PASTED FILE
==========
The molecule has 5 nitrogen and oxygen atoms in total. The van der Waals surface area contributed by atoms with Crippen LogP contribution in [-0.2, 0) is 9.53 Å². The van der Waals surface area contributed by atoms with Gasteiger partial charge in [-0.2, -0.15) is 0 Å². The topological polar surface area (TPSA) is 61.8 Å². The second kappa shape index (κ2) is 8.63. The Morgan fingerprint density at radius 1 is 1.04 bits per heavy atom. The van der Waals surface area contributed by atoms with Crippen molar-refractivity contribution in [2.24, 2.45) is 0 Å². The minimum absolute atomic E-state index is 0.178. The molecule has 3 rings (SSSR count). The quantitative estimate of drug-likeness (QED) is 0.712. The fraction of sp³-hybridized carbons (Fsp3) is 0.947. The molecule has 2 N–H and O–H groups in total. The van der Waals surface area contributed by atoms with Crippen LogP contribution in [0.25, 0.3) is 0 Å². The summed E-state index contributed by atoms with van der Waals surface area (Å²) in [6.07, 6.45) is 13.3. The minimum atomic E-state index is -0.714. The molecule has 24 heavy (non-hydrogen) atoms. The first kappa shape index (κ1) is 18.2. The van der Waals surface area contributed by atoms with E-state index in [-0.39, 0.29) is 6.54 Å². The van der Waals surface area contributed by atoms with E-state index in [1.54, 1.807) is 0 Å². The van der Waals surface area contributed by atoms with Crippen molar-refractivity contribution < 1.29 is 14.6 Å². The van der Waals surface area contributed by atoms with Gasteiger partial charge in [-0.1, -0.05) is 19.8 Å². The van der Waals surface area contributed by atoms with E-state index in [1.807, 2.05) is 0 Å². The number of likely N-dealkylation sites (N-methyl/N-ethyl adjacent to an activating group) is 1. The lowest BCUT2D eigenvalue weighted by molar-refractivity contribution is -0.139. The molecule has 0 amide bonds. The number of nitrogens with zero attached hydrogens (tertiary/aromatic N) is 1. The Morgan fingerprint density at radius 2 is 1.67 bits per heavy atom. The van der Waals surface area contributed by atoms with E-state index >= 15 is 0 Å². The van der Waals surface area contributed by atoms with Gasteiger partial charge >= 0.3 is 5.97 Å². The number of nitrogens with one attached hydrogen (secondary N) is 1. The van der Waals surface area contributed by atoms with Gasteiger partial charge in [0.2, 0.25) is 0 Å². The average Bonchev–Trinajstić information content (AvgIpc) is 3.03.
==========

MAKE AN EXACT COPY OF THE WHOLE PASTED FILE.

The molecule has 5 nitrogen and oxygen atoms in total. The van der Waals surface area contributed by atoms with Crippen LogP contribution in [-0.2, 0) is 9.53 Å². The van der Waals surface area contributed by atoms with Gasteiger partial charge in [-0.2, -0.15) is 0 Å². The topological polar surface area (TPSA) is 61.8 Å². The second kappa shape index (κ2) is 8.63. The Morgan fingerprint density at radius 1 is 1.04 bits per heavy atom. The van der Waals surface area contributed by atoms with Crippen molar-refractivity contribution in [2.24, 2.45) is 0 Å². The minimum absolute atomic E-state index is 0.178. The molecule has 3 rings (SSSR count). The quantitative estimate of drug-likeness (QED) is 0.712. The fraction of sp³-hybridized carbons (Fsp3) is 0.947. The molecule has 2 N–H and O–H groups in total. The van der Waals surface area contributed by atoms with Crippen LogP contribution in [0.25, 0.3) is 0 Å². The summed E-state index contributed by atoms with van der Waals surface area (Å²) in [6.07, 6.45) is 13.3. The minimum atomic E-state index is -0.714. The molecule has 24 heavy (non-hydrogen) atoms. The first kappa shape index (κ1) is 18.2. The van der Waals surface area contributed by atoms with E-state index in [-0.39, 0.29) is 6.54 Å². The van der Waals surface area contributed by atoms with E-state index in [1.54, 1.807) is 0 Å². The van der Waals surface area contributed by atoms with Crippen molar-refractivity contribution < 1.29 is 14.6 Å². The van der Waals surface area contributed by atoms with Gasteiger partial charge in [-0.1, -0.05) is 19.8 Å². The van der Waals surface area contributed by atoms with E-state index in [1.807, 2.05) is 0 Å². The number of likely N-dealkylation sites (N-methyl/N-ethyl adjacent to an activating group) is 1. The lowest BCUT2D eigenvalue weighted by molar-refractivity contribution is -0.139. The molecule has 0 amide bonds. The number of nitrogens with zero attached hydrogens (tertiary/aromatic N) is 1. The Morgan fingerprint density at radius 2 is 1.67 bits per heavy atom. The van der Waals surface area contributed by atoms with E-state index >= 15 is 0 Å². The van der Waals surface area contributed by atoms with Gasteiger partial charge >= 0.3 is 5.97 Å². The number of nitrogens with one attached hydrogen (secondary N) is 1. The van der Waals surface area contributed by atoms with Gasteiger partial charge in [0.2, 0.25) is 0 Å². The average Bonchev–Trinajstić information content (AvgIpc) is 3.03.